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Clinical study of tuberculosis in the head and neck region-11 years' experience and a review of the literature.

ABSTRACT: Tuberculosis (TB) is an infectious disease and major health concern. Head and neck tuberculosis (HNTB) is relatively rare, but can arise in many regions, including the lymph nodes, larynx, oral cavity and pharynx. We retrospectively reviewed the clinical records of 60 patients diagnosed with HNTB in our department between March 2005 and January 2016. A review and summary of previous HNTB articles published in PubMed since 1885 was also performed. The subjects consisted of 17 males and 43 females, and the average age of patients was 45 ± 14.67 years. The major clinical presentation was a lump or swelling, followed by an oral ulcer and skin fistula. The most common site of tuberculosis was in the cervical lymph node. Three patients also suffered from a malignant tumor in the head and neck region. A total of 980 papers involving 5881 patients were included in our literature review. The included subjects ranged in age from 15 months to 100 years with a male-to-female ratio of 1.5:1. The larynx (38.92%), cervical lymph nodes (38.28%) and oral cavity (9.92%) were the three most common development sites. 465 patients were positive according to a HIV test, and 40 patients had comorbidities with different types of tumors. Head and neck tuberculosis should always be considered during a differential diagnosis for lesions in the head and neck region. Early diagnosis and treatment can greatly enhance the therapeutic effect and patients' quality of life.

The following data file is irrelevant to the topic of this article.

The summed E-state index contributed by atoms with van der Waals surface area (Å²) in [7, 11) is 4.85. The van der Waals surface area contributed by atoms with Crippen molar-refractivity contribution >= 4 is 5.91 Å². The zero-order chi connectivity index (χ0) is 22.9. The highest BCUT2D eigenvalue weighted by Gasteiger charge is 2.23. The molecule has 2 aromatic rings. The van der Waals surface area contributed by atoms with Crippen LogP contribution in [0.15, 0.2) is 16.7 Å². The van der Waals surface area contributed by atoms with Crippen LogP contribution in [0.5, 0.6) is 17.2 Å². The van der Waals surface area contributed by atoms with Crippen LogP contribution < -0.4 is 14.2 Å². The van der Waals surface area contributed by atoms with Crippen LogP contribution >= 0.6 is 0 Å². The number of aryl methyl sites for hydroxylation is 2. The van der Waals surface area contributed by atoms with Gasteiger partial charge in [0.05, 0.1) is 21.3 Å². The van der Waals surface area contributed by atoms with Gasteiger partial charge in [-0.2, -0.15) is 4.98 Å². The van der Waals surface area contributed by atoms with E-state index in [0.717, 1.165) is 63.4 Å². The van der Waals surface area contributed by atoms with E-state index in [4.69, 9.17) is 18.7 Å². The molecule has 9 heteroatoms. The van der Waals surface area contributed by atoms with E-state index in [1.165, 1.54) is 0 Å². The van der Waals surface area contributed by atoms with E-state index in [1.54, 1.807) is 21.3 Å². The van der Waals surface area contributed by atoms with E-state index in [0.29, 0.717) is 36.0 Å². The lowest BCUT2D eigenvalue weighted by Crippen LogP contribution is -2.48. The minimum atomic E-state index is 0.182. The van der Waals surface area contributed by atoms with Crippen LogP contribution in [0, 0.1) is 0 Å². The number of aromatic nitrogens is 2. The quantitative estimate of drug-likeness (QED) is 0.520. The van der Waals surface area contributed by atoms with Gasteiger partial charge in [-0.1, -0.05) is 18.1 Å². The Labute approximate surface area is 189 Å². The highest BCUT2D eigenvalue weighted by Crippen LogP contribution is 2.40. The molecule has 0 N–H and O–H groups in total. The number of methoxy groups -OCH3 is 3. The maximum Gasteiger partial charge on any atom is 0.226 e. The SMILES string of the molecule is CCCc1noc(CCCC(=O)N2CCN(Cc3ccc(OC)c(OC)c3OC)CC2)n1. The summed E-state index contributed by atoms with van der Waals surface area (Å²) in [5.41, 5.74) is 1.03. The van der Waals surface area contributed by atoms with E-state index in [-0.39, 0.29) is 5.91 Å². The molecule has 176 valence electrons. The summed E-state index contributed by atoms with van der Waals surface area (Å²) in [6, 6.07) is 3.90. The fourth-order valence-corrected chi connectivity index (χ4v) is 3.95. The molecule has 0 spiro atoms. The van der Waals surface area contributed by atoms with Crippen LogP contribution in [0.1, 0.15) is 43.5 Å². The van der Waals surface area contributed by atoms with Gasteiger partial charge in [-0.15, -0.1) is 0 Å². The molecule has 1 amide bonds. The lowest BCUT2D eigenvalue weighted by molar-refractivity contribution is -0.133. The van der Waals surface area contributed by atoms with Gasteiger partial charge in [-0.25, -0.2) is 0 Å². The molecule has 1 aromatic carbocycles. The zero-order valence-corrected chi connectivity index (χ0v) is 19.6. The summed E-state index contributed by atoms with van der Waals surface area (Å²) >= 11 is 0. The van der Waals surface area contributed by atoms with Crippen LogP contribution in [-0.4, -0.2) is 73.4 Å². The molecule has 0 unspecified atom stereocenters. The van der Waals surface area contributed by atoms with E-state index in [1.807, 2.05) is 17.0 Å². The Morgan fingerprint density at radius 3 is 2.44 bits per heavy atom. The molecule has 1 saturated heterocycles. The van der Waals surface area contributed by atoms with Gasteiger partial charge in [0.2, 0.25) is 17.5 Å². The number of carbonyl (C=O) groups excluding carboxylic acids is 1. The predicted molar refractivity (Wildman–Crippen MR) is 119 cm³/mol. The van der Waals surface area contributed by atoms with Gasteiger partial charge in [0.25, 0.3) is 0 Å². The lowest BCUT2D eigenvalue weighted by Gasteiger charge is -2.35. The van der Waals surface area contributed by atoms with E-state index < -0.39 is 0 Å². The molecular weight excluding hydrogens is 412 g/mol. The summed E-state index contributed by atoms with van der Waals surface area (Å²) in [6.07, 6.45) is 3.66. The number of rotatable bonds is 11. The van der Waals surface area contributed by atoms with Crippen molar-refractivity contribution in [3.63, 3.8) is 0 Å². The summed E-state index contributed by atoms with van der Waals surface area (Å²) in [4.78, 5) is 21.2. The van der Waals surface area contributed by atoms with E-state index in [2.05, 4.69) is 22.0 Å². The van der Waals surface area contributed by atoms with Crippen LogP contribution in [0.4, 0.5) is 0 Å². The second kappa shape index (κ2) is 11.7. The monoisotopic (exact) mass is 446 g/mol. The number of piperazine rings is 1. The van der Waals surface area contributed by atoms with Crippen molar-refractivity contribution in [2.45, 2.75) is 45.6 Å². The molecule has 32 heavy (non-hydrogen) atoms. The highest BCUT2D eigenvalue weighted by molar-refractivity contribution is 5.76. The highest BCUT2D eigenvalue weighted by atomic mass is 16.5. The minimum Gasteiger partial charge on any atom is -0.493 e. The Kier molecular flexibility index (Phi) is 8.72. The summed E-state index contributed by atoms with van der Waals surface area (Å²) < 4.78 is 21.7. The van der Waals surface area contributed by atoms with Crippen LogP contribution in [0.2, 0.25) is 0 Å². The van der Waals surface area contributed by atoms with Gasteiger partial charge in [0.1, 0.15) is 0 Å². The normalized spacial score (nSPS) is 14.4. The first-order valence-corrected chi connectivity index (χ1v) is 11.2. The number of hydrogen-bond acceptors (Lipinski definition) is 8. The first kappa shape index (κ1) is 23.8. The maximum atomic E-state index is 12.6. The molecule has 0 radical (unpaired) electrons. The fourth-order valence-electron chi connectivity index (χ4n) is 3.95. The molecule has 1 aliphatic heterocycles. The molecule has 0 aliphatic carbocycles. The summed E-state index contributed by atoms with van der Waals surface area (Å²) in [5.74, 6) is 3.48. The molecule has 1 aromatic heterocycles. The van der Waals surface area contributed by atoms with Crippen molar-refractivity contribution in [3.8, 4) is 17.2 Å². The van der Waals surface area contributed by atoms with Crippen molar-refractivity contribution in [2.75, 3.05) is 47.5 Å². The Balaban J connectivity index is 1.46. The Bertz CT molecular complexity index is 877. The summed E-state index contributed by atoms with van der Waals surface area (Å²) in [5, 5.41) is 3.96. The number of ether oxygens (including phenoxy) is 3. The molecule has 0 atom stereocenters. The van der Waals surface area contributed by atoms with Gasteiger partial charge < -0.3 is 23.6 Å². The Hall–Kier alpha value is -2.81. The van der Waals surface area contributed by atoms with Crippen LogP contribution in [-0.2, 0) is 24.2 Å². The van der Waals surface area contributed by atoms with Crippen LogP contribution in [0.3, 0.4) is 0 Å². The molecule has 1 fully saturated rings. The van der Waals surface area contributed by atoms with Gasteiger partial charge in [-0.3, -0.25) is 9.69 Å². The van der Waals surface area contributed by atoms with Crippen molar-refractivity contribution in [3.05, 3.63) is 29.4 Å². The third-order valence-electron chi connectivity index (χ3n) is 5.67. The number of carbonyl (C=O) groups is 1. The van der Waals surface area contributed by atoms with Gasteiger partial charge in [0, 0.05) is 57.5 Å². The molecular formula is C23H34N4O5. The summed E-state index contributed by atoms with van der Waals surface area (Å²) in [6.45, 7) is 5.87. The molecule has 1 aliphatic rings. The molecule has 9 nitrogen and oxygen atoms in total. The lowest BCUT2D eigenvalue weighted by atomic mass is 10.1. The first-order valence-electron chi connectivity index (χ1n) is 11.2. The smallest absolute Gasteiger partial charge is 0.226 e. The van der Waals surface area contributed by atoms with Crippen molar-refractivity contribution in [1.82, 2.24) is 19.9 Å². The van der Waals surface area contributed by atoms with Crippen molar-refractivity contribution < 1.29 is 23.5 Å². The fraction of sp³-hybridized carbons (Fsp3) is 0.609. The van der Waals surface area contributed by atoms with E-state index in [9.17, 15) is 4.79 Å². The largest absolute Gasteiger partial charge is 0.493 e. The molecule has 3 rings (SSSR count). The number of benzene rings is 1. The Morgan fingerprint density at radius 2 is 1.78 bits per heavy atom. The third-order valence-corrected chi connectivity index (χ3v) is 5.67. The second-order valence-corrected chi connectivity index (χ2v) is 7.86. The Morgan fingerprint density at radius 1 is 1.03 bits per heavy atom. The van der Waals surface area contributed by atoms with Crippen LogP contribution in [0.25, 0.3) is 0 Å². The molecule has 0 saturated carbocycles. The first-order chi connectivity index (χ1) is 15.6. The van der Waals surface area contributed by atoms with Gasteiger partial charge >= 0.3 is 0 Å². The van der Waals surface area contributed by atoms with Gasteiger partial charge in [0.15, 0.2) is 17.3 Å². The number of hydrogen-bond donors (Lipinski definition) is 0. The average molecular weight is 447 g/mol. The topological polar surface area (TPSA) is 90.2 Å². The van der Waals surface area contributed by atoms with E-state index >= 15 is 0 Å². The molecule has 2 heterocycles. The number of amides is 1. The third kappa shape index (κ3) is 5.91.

PROVIDER: S-EPMC5837174 | BioStudies | 2018-01-01

REPOSITORIES: biostudies

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